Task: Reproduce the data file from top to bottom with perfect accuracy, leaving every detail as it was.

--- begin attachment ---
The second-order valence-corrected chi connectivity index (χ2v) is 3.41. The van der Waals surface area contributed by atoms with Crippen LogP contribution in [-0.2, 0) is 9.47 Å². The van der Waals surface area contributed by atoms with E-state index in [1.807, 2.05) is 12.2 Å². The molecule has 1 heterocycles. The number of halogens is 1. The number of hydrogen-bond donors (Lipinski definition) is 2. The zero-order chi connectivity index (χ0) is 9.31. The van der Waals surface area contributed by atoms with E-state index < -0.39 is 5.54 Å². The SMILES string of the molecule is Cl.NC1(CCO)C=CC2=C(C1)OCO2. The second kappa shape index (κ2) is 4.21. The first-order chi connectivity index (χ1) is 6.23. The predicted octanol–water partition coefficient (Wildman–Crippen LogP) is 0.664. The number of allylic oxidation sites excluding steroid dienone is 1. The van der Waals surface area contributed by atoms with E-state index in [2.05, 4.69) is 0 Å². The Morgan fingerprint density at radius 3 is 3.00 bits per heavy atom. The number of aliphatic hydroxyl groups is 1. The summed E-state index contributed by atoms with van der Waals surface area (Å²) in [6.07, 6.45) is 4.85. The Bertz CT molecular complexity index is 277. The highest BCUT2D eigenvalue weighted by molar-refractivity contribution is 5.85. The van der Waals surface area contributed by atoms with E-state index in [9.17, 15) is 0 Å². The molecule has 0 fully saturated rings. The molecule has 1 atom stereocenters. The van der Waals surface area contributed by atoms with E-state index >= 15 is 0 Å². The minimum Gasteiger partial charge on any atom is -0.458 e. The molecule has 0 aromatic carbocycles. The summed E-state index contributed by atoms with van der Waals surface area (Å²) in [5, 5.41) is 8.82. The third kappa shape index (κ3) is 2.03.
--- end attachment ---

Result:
The second-order valence-corrected chi connectivity index (χ2v) is 3.41. The van der Waals surface area contributed by atoms with Crippen LogP contribution in [-0.2, 0) is 9.47 Å². The van der Waals surface area contributed by atoms with E-state index in [1.807, 2.05) is 12.2 Å². The molecule has 1 heterocycles. The number of halogens is 1. The number of hydrogen-bond donors (Lipinski definition) is 2. The zero-order chi connectivity index (χ0) is 9.31. The van der Waals surface area contributed by atoms with E-state index < -0.39 is 5.54 Å². The SMILES string of the molecule is Cl.NC1(CCO)C=CC2=C(C1)OCO2. The second kappa shape index (κ2) is 4.21. The first-order chi connectivity index (χ1) is 6.23. The predicted octanol–water partition coefficient (Wildman–Crippen LogP) is 0.664. The number of allylic oxidation sites excluding steroid dienone is 1. The van der Waals surface area contributed by atoms with E-state index in [2.05, 4.69) is 0 Å². The Morgan fingerprint density at radius 3 is 3.00 bits per heavy atom. The number of aliphatic hydroxyl groups is 1. The summed E-state index contributed by atoms with van der Waals surface area (Å²) in [6.07, 6.45) is 4.85. The Bertz CT molecular complexity index is 277. The highest BCUT2D eigenvalue weighted by molar-refractivity contribution is 5.85. The van der Waals surface area contributed by atoms with E-state index in [9.17, 15) is 0 Å². The molecule has 0 fully saturated rings. The molecule has 1 atom stereocenters. The van der Waals surface area contributed by atoms with E-state index >= 15 is 0 Å². The minimum Gasteiger partial charge on any atom is -0.458 e. The molecule has 0 aromatic carbocycles. The summed E-state index contributed by atoms with van der Waals surface area (Å²) in [5, 5.41) is 8.82. The third kappa shape index (κ3) is 2.03.